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Posts Tagged ‘Europe’

Europe’s Wage-Price Puzzle

Posted by hkarner - 12. November 2019

By Richard Varghese

Does higher wage growth fuel inflation? In Europe, that has historically been the case. But the link between wage growth and inflation has weakened in recent years amid low inflation expectations, robust corporate profitability, and strong competitive pressures.

The price of labor—namely wages—is rising at a robust pace, especially in the European Union’s newer member states. Yet, surprisingly, inflation has barely risen. We set out to shed light on this puzzle in Chapter 2 of the Regional Economic Outlook: Europe.

It is likely that robust wage growth will not meaningfully spur inflation in the near future.

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Von der Leyens erste Grundsatzrede: „Europa muss die Sprache der Macht lernen“

Posted by hkarner - 10. November 2019

Date: 09-11-2019

Europas Partner müssen sich nach Ansicht der gewählten EU-Kommissionspräsidentin von der Leyen darauf einstellen, dass sich das Bündnis künftig härter, machtbewusster zeigen wird. Als Beispiel nannte sie China.

Ursula von der Leyen wird am 1.Dezember neue EU-Kommissionspräsidentin

Europa muss nach Auffassung der künftigen EU-Kommissionspräsidentin Ursula von der Leyen energischer in der Welt auftreten.

„Europa muss auch die Sprache der Macht lernen“, sagte sie in Berlin in einer Europa-Rede vor der Konrad-Adenauer-Stiftung. „Das heißt zum einen, eigene Muskeln aufbauen, wo wir uns lange auf andere stützen konnten – zum Beispiel in der Sicherheitspolitik“, sagte die frühere deutsche Verteidigungsministerin. „Zum anderen die vorhandene Kraft gezielter einsetzen, wo es um europäische Interessen geht.“

„Wir können die Bedingungen beeinflussen, zu denen wir Geschäfte machen“

Als Beispiel nannte von der Leyen die Handelspolitik. China sei zwar ein wichtiger Handelspartner für Europa. Aber umgekehrt sei die EU Pekings größter Handelspartner. „Wir können die Bedingungen beeinflussen, zu denen wir Geschäfte machen“, sagte von der Leyen. Dies geschehe auch bereits. So freue man sich über jedes ausländische Unternehmen, das an Ausschreibungen in der EU teilnehme, sei es für den Bau von Autobahnen oder Stromtrassen. „Aber wir werden künftig stärker darauf achten, dass sich diese Unternehmen auch an unsere Standards halten, zum Beispiel was Arbeitsbedingungen und Umweltschutzvorschriften angeht.“ Den Rest des Beitrags lesen »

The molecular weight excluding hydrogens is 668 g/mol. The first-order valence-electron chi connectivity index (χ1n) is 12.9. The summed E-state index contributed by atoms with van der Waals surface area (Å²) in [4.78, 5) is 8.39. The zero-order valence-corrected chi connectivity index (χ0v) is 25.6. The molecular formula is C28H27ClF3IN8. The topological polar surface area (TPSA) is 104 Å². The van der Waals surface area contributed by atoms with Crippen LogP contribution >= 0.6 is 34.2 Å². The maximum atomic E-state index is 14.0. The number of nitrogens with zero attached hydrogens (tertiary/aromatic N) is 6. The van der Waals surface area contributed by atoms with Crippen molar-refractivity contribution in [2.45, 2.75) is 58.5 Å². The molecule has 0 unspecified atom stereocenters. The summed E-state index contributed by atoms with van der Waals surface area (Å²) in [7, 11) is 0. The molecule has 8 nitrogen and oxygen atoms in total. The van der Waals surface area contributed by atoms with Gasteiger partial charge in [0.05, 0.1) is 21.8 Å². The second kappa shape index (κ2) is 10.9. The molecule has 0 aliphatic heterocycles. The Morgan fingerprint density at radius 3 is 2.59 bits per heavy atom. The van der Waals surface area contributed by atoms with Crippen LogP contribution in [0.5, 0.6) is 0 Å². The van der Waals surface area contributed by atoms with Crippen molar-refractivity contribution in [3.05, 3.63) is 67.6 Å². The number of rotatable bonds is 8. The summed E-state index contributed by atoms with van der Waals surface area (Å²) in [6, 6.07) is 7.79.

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Die Zunahme des Nationalismus nach dem Mauerfall

Posted by hkarner - 9. November 2019

George Soros

George Soros is Chairman of Soros Fund Management and the Open Society Foundations. A pioneer of the hedge-fund industry, he is the author of many books, including The Alchemy of Finance, The New Paradigm for Financial Markets: The Credit Crisis of 2008 and What it Means, and The Tragedy of the European Union: Disintegration or Revival? His most recent book is In Defense of Open Society (Public Affairs, 2019).

BERLIN – Der Fall der Berliner Mauer am Abend des 8. November 1989 beschleunigte den Zusammenbruch des Kommunismus in Europa dramatisch und plötzlich. Das Ende der Reisebeschränkungen zwischen DDR und Bundesrepublik versetzte der abgeschotteten Gesellschaft der Sowjetunion den Todesstoß. Zugleich markierte es einen Höhepunkt beim Aufstieg offener Gesellschaften. 

Ich engagierte mit zu diesem Zeitpunkt bereits ein Jahrzehnt für das, was ich als meine politische Philanthropie bezeichne. Ich entwickelte mich zu einem Fürsprecher des Konzepts der offenen Gesellschaft, das mir von Karl Popper, meinem Mentor an der London School of Economics, vermittelt worden war. Von Popper lernte ich, dass perfektes Wissen unerreichbar ist und dass totalitäre Ideologien, die für sich in Anspruch nehmen, im Besitz der ultimativen Wahrheit zu sein, sich nur mittels Repressionen durchsetzen können. Den Rest des Beitrags lesen »

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The Siren Song of Strategic Autonomy

Posted by hkarner - 9. November 2019

Daniel Gros is Director of the Centre for European Policy Studies.

A recent report by the European Commission’s in-house think tank has called for Europe to aim for more “strategic autonomy.” But what may seem like an innocuous goal could easily take an economic-nationalist turn, with serious implications for world trade and the global economy.